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Thursday, February 26, 2015

DANTE: The Inferno (Cantos 14-17, Sins Against God, Nature and Art)

Dante has now passed through the four levels of Upper Hell (the Lustful, Gluttons, Hoarders and Spendthrifts, and the Wrathful and Slothful).  Those were the realms of souls who were all guilty of some form of Incontinence; they couldn’t control their passions.  Then he passed into Lower Hell through the circle of the Heretics.  Now he’s ready to proceed among the souls who were guilty of the more serious sin of violence.

Lower Hell requires some explanations, definitions and deep thinking.  In Canto 11 Virgil explained to Dante that “violence can be done to God, to self, or to one’s neighbor.”  What does Dante mean by the term “violence”?  Violence to others is defined this way: “by violent means a man can kill his neighbor or wound him grievously; his goods may suffer violence by arson, theft, and devastation…”  And there’s also a violence reserved for suicide: “Man can raise violent hands against himself and his own goods…”  These two circles make sense and are self-defined.  But what about the third circle of punishment for violence?  How can someone practice violence against God, Nature and Art?  This doesn’t seem possible.  Here are Dante’s explanations.

Canto 14.  Violence against God: Blasphemy.  How can someone practice violence against God?  The soul practices violence against God through blasphemy.  One of the things Dante wants to get through our heads is the seriousness of sin and how it leads to Hell.  In Canto 14 he says he “saw God’s justice in its dreadful operation…a fall of slowly raining broad flakes of fire showered steadily” on blasphemers.  Dante gives a concrete example in Capaneus, “one of the seven kings who assaulted Thebes…he blasphemed against Jove, who then struck him with a thunderbolt…and now, even in Hell he defies Jove’s thunderbolts.”  Blasphemers refuse to acknowledge the superior power of the gods.  This refusal to accept reality and the natural order of things leads to Hell.  Virgil comments on Capaneus this way: “he scorned, and would seem still to go on scorning God and treat him lightly.”  This is the reason Capaneus is in Hell.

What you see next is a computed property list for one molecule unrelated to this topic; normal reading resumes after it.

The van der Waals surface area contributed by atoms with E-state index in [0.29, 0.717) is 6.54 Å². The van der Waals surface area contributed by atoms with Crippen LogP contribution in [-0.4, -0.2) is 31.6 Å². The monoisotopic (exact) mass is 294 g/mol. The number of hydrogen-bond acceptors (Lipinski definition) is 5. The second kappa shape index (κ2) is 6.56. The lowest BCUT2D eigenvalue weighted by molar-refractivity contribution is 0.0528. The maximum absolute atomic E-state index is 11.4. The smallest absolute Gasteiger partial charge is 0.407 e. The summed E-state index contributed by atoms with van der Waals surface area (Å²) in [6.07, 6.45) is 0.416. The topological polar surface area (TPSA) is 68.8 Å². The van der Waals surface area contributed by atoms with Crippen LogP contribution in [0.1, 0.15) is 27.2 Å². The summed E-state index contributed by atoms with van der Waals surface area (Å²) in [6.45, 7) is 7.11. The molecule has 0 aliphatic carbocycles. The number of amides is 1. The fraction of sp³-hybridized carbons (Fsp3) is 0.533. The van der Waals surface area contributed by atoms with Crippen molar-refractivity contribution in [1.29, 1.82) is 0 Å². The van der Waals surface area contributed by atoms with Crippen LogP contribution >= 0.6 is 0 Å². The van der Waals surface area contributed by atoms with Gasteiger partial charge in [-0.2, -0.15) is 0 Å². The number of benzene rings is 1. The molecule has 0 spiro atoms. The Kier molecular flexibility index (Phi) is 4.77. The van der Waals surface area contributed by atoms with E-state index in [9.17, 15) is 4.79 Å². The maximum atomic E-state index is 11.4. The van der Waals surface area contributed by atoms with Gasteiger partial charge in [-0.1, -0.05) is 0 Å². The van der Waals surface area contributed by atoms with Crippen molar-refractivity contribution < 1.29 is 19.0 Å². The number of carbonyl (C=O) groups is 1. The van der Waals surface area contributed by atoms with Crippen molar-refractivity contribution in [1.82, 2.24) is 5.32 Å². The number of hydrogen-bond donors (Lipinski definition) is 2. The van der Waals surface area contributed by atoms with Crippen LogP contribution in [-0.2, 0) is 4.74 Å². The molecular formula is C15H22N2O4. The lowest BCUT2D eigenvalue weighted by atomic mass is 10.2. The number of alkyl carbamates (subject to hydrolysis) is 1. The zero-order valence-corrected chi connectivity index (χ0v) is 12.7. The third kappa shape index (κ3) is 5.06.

Canto 15-16.  Violence against Nature: Sodomy.  How can someone practice violence against Nature?  The soul practices violence against Nature by doing things that are unnatural, against nature.  After leaving the blasphemers behind Dante says “we saw a troop of souls come hurrying toward us beside the bank, and each of them looked us up and down, as some men look at other men, at night, when the moon is new.”  Dante is using discretion but readers know what he’s talking about.  In Dante’s view it’s unnatural for men to be attracted to other men.  What’s the punishment for this sin?  “A member of this herd who stops one moment lies one hundred years unable to brush off the wounding flames.”  In other words, the punishment for lust is more lust, only intensified in Hell.

Canto 17.  Violence against Art: Usury.  How can someone practice violence against Art?  The soul practices violence against Art by misusing or perverting the purpose of Art.  This sin is similar to misusing or perverting Nature.  In Canto 11 Virgil said “Art, as best it can, imitates Nature.”  Usurers pervert the natural use of money and try to make money by using unnatural means.  This is a sin against the “art” of creating wealth.  Their punishment is appropriate to their sin because “around each sinner’s neck a pouch was hung…”  And this is where sins of violence give way to sins involving fraud and malice.  


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